Digital light chip draws sensor 0.65µA


The MAX44007 ambient light sensor features an I²C digital output that is ideal for a number of portable applications such as smartphones, notebooks, and industrial sensors. At less than 1µA operating current, it is the lowest power ambient light sensor in the industry and features an ultra-wide 22-bit dynamic range from 0.025 lux to 104,448 lux.

Low-light operation allows easy operation in dark glass applications.

The on-chip photodiode’s spectral response is optimized to mimic the human eye’s perception of ambient light and incorporates IR and UV blocking capability. The adaptive gain block automatically selects the correct lux range to optimize the counts/lux.

The IC includes two I²C slave address options: 1011 010x and 1011 011x.

The IC is designed to operate from a 1.7V to 3.6V supply voltage range and consumes only 0.65µA in full operation. It is available in a small, 2mm x 2mm x 0.6mm UTDFN-Opto package.

Key Features

  • Wide 0.025 Lux to 104,448 Lux Range
  • Small, 2mm x 2mm x 0.6mm UTDFN-Opto
  • VCC = 1.7V to 3.6V
  • ICC = 0.65µA Operating Current
  • -40°C to +85°C Temperature Range
  • Improved Sensitivity Behind Dark Glass


  • Cellular Phones/Smartphones
  • Digital Lighting Management
  • Portable Devices
  • Security Systems
  • Tablet PCs/Notebook Computers
  • TVs/Projectors/Displays

Digital light chip draws sensor 0.65µA

Maxim has introduced a digital ambient light sensor with a wide sensing range and compensation for fluorescent lighting.

Operating current is 0.65µA, claimed to be 100x less than the nearest competitor.

Inside the 2x2x0.6mm MAX44007, as it is called, are two photodiodes, a 16bit ADC, an adaptive gain block, and an I2C interface.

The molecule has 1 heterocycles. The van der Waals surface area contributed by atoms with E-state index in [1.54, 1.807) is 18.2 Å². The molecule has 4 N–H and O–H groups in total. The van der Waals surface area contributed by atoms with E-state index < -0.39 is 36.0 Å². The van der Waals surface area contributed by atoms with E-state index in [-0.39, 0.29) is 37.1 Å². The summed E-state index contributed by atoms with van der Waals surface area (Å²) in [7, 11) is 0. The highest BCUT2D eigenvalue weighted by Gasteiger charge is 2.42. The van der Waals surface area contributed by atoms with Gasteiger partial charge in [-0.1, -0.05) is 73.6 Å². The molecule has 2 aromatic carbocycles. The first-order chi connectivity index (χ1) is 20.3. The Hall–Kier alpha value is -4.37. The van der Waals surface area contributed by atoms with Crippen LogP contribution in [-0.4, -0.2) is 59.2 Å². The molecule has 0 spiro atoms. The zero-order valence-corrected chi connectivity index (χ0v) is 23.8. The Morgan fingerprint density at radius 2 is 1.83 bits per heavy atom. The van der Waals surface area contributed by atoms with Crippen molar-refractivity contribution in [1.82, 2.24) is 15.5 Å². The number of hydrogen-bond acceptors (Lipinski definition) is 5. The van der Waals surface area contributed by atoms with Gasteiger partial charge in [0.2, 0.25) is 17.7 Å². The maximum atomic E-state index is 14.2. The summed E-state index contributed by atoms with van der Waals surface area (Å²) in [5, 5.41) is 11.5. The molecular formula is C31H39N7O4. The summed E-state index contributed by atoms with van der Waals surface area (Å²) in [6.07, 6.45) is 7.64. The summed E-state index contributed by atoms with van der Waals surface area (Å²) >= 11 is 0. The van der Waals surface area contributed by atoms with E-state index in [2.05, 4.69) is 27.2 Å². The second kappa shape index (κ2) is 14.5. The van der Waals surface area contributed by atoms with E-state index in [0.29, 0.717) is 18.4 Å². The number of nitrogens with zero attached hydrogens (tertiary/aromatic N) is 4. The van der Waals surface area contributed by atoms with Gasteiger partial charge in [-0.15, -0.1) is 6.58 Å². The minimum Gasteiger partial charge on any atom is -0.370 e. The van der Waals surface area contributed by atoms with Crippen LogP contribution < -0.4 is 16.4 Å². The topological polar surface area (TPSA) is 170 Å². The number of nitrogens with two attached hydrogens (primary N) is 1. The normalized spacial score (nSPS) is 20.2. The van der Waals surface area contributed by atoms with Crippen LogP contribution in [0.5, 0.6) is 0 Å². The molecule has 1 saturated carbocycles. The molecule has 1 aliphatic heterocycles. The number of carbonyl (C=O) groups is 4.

A package-level optical filter prevents ultraviolet and infrared from reaching the photodiode, and optical response is designed to match the spectral response of the human eye.

The second photodiode, sensitive primarily to infra-red, is then used to match fluorescent and incandescent light response from the part.

“Replicating the optical response of the human eye with electronic components is difficult,” said the firm. “Traditional light sensors measure the amount of light in an environment regardless of wavelength. These designs are unduly influenced by ultraviolet and infrared light, which are not perceptible by the human eye.”

Mounting the sensor behind tinted glass can also cause problems.

“Once the designer knows the response of the black glass, it can be factored into the light sensor’s measurement,” said Maxim.

The adaptive-gain block automatically selects the gain range.


For more read: Digital light chip draws sensor 0.65µA

About The Author

Ibrar Ayyub

I am an experienced technical writer holding a Master's degree in computer science from BZU Multan, Pakistan University. With a background spanning various industries, particularly in home automation and engineering, I have honed my skills in crafting clear and concise content. Proficient in leveraging infographics and diagrams, I strive to simplify complex concepts for readers. My strength lies in thorough research and presenting information in a structured and logical format.

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